Legal authority agencies have to tailor primary legislation based on shifts in legal precedent, as is the norm in case law. In the first instance, the question presented before the District Court of the District of Columbia in the Chris van Hollen case was whether the Federal Election Commission (‘FEC’) exceeded its statutory authority by promulgating a regulation that narrowed the disclosure rules of the Bipartisan Campaign Reform Act (‘BCRA’), 2 U.S.C. § 434(f)(2)(E) and (F). This case presents what appears to be the original instance of whether an agency may promulgate regulations that modify existing law to fit changed circumstances. Particularly, it calls into question whether an agency may narrow a statutory provision with the purpose of addressing a change in the statute’s breadth prompted by the legal precedent established through a Supreme Court ruling.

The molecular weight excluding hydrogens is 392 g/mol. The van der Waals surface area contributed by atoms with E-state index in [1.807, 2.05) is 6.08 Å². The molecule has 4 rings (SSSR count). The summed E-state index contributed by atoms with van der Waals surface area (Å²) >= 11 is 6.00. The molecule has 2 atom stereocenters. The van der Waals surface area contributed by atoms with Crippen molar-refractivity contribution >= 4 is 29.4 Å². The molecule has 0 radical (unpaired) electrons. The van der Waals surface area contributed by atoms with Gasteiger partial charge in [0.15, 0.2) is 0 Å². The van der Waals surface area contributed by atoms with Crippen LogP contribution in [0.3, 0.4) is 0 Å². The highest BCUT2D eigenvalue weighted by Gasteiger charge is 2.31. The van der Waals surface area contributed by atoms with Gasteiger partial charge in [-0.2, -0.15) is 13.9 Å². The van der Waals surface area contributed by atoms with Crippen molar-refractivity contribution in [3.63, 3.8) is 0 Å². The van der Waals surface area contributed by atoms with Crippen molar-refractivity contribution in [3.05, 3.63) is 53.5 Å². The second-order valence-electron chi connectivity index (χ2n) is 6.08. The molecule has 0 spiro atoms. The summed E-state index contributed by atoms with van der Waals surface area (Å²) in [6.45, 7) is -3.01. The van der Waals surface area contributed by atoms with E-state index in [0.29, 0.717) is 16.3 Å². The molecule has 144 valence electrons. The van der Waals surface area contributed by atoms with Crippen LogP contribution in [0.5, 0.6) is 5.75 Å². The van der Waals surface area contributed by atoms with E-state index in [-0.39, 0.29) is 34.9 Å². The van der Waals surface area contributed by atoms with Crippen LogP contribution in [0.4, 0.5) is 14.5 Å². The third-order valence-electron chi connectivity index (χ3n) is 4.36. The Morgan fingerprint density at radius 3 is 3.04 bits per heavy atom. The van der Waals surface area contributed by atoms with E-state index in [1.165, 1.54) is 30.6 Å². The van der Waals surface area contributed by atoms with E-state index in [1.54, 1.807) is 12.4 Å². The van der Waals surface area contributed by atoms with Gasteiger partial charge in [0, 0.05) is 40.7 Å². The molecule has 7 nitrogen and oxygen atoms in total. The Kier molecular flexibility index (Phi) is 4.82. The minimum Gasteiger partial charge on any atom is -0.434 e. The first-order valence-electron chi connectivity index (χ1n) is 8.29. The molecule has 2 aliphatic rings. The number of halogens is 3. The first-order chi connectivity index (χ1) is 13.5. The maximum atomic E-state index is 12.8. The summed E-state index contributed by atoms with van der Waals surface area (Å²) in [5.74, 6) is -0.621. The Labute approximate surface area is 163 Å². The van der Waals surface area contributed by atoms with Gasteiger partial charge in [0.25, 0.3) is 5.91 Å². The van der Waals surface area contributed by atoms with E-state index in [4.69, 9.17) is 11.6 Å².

How to Cite:
Kouroutakis, A., (2015) “Case Note: ‘Chris Van Hollen, Jr., v Federal Election Commission (30.03.2012)'”, Journal of Law and Jurisprudence 2(1).